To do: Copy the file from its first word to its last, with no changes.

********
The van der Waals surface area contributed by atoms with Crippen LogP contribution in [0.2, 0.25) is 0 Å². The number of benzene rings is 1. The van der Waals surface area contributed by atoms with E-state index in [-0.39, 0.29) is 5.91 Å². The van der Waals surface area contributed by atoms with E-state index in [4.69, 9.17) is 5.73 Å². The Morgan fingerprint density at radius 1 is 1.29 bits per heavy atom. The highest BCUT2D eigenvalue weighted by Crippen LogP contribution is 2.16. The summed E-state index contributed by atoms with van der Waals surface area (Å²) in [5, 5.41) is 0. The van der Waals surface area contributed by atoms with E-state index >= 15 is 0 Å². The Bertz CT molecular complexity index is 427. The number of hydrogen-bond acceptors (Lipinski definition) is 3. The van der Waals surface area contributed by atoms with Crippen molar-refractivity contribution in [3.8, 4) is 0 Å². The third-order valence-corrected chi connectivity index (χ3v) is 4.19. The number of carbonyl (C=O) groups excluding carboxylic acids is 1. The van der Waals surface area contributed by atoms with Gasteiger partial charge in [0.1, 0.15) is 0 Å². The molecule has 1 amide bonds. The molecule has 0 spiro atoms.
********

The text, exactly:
The van der Waals surface area contributed by atoms with Crippen LogP contribution in [0.2, 0.25) is 0 Å². The number of benzene rings is 1. The van der Waals surface area contributed by atoms with E-state index in [-0.39, 0.29) is 5.91 Å². The van der Waals surface area contributed by atoms with E-state index in [4.69, 9.17) is 5.73 Å². The Morgan fingerprint density at radius 1 is 1.29 bits per heavy atom. The highest BCUT2D eigenvalue weighted by Crippen LogP contribution is 2.16. The summed E-state index contributed by atoms with van der Waals surface area (Å²) in [5, 5.41) is 0. The van der Waals surface area contributed by atoms with E-state index >= 15 is 0 Å². The Bertz CT molecular complexity index is 427. The number of hydrogen-bond acceptors (Lipinski definition) is 3. The van der Waals surface area contributed by atoms with Crippen molar-refractivity contribution in [3.8, 4) is 0 Å². The third-order valence-corrected chi connectivity index (χ3v) is 4.19. The number of carbonyl (C=O) groups excluding carboxylic acids is 1. The van der Waals surface area contributed by atoms with Gasteiger partial charge in [0.1, 0.15) is 0 Å². The molecule has 1 amide bonds. The molecule has 0 spiro atoms.